Vegan Mushroom Shepherd's Pie

Tuesday, July 05, 2016

So am I, or am I not vegan? Not really. My daughter calls it 'plant based', which is a blanket term for trying to consume cruelty-free meals most of the time. I find that more honest, and definitely more convenient. So I'll stick to that. That means that when I go to my grandma's and she makes her killer Ikan Pepes, I shall not turn away in disgust. I'm going to sit down, devour it, and enjoy every single delicious bite, because she put her heart into it.

So while I'm not completely ready to walk on the 'clean' side (how can you expect me to? What with all that butter and eggs that are so detrimental to cakes and desserts!), I think we are making great strides in our meals.

It is so easy nowadays to turn your favourite dishes vegan, or vegetarian (lacto-ovo, that is), meat can easily be substituted with tofu, potatoes, and cauliflower in curries and stir-fries. And minced meat is a cinch! We've been using mushrooms and tofu in place of minced pork and minced turkey with a lot of success, especially in Chinese and Thai dishes, where a lot of fresh herbs and spices are used, you can, and should, let the flavouring do all the talking.

This Shepherd's Pie is just as easy to veganize. The mashed potatoes require just a bit of olive oil and nut milk to make it silky smooth. And the filling ... well, once you've got the usual suspects - Worchestershire sauce, rosemary and thyme, the vegetables itself can just be what you have in your fridge.

I used a whole lot of mushrooms, which are fabulous because they are earthy and rich. They mimic the texture of minced meat really well, and they have that great umami taste that is so meaty. I could have easily added tofu, chickpeas, or some beans to this as well. See? Easy!

So once you commit to going 'plant-based' or what I loosely call 'mostly-vegan', stock your pantry with 20 types of lentils and beans from your Indian store, cans of tomato pastes, purées and sauces, tetrapacks of veggie broths, all sorts of frozen vegetables available in the freezer section in Costco, and you're off to a good start. Ooh! And the most important part ... herbs (ok, dried is fine) and seasonings. Now subbing for meat has just become exponentially easier. This fueling with flavour thing is becoming more relevant by the minute ;) Ride along with me ...

For the mashed potato topping:
8 russet potatoes
120 ml (1/2 cup) cashew (or any other nut milk), warmed
60 ml (1/4 cup) olive oil
30 g (1/2 cup) nutritional yeast, for cheesiness
1 tsp kosher salt
1/2 tsp freshly ground black pepper

For the meat filling:
2 tbsp vegetable oil
1 onion, chopped
2 carrots, peeled and shredded in the processor
2 stalks celery, chopped finely
4 cloves garlic, minced
680 g (1-1/2 lb) assorted mushrooms, chopped (I used button, cremini, and portabella)
1 tsp kosher salt
1 tsp freshly ground black pepper
2 tbsp all-purpose flour
120 ml (1/2 cup) tomato paste
240 ml (1 cup) vegetable broth
1 cup frozen peas
2 tsp Worcestershire sauce
2 tsp freshly chopped rosemary leaves
1 tsp freshly chopped thyme leaves
1 tsp paprika powder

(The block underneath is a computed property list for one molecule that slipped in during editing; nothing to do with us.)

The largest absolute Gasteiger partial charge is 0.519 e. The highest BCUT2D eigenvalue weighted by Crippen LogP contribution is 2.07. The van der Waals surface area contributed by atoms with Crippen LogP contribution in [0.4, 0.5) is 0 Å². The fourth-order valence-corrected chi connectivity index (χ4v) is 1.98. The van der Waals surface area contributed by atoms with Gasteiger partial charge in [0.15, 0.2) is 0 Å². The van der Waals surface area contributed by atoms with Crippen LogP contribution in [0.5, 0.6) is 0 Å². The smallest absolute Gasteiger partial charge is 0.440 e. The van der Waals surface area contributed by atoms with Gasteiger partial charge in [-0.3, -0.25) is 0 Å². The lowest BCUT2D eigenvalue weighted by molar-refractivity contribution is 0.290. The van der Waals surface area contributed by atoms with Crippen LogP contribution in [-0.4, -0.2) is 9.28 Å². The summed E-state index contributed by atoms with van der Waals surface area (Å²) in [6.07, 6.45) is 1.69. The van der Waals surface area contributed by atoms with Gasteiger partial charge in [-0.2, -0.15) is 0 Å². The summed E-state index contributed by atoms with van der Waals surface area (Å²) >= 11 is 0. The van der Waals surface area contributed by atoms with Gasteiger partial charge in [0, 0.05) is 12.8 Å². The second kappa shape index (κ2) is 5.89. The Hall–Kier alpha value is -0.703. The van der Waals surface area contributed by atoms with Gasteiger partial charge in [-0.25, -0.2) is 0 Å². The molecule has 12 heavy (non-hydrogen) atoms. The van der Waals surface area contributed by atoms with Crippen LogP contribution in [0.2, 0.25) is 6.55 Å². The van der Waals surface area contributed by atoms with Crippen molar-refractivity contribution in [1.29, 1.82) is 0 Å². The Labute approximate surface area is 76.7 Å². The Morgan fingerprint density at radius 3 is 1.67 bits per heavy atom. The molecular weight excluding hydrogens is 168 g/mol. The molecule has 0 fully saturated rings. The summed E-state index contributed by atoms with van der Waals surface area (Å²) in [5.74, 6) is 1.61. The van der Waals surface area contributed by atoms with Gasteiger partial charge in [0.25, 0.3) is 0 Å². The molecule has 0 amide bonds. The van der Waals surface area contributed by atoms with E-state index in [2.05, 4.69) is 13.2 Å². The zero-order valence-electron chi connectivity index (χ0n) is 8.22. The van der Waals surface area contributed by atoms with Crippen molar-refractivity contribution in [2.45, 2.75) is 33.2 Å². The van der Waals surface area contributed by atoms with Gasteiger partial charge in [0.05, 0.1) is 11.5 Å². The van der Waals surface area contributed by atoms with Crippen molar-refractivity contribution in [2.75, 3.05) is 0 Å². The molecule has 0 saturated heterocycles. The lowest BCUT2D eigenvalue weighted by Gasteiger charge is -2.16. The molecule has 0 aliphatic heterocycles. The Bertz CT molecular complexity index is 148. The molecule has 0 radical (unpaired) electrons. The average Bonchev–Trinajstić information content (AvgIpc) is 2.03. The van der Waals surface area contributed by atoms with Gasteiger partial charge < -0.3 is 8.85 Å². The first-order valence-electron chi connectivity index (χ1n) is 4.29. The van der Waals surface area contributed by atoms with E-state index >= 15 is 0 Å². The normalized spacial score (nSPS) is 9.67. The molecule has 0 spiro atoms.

1/2 tsp onion powder
1/2 tsp garlic powder

A. Make the mashed potatoes
1. Peel the potatoes and cut into 2 cm cubes.
2. Place in a medium saucepan and cover with cold water.
3. Set over high heat, cover and bring to a boil.
4. Once boiling, uncover, decrease the heat to maintain a simmer and cook until tender and easily crushed with tongs, approximately 10-15 minutes.
5. Drain the potatoes in a colander and then place in a large bowl.
6. Mash the potatoes and then add the warmed nut milk, olive oil, nutritional yeast, salt and pepper and continue to mash until smooth.

B. Prepare the filling
1. Preheat the oven to 190C or 375F.
2. Pour the vegetable oil into a large fry pan and set over medium high heat.
3. Once the oil shimmers, add the onion, carrots, and celery, and sauté just until they begin to take on colour, approximately 4-5 minutes.
4. Add the garlic and stir to combine.
5. Add the mushrooms, salt and pepper, and cook until browned and cooked through.
6. Sprinkle the filling with the flour and toss to coat, continuing to cook for another minute.
7. Push everything to the side of the pan, then in the middle of the pan add the tomato paste and vegetable broth, stirring them together until almost boiling.
8. Add the frozen peas in and stir to combine to make one hot mess.
9. Season with Worcestershire, rosemary, thyme, paprika, onion and garlic powders, and bring to a boil. Taste and adjust accordingly.
10. Reduce the heat to low, cover and simmer slowly 5-6 minutes or until the sauce is thickened slightly. If too dry, add a bit more vegetable broth or water.

C. Assemble and bake
1. Generously grease a 20x30 cm (9x13inch) baking pan.
2. Spread the mushroom filling evenly up to half the height of the pan.
3. Top with the mashed potatoes, starting around the edges to create a seal to prevent the mixture from bubbling up, then smooth with a rubber spatula. Don't forget to use your fork tines to create visual appeal ;)
Don't overflow the pan. If you have extras, get some ramekins and fill them up.
4. Place on a parchment lined baking sheet (in case stuff oozes out the sides and drips out) and bake for 30-40 minutes or just until the potatoes begin to brown.
5. Remove to a cooling rack for at least 15 minutes before serving.

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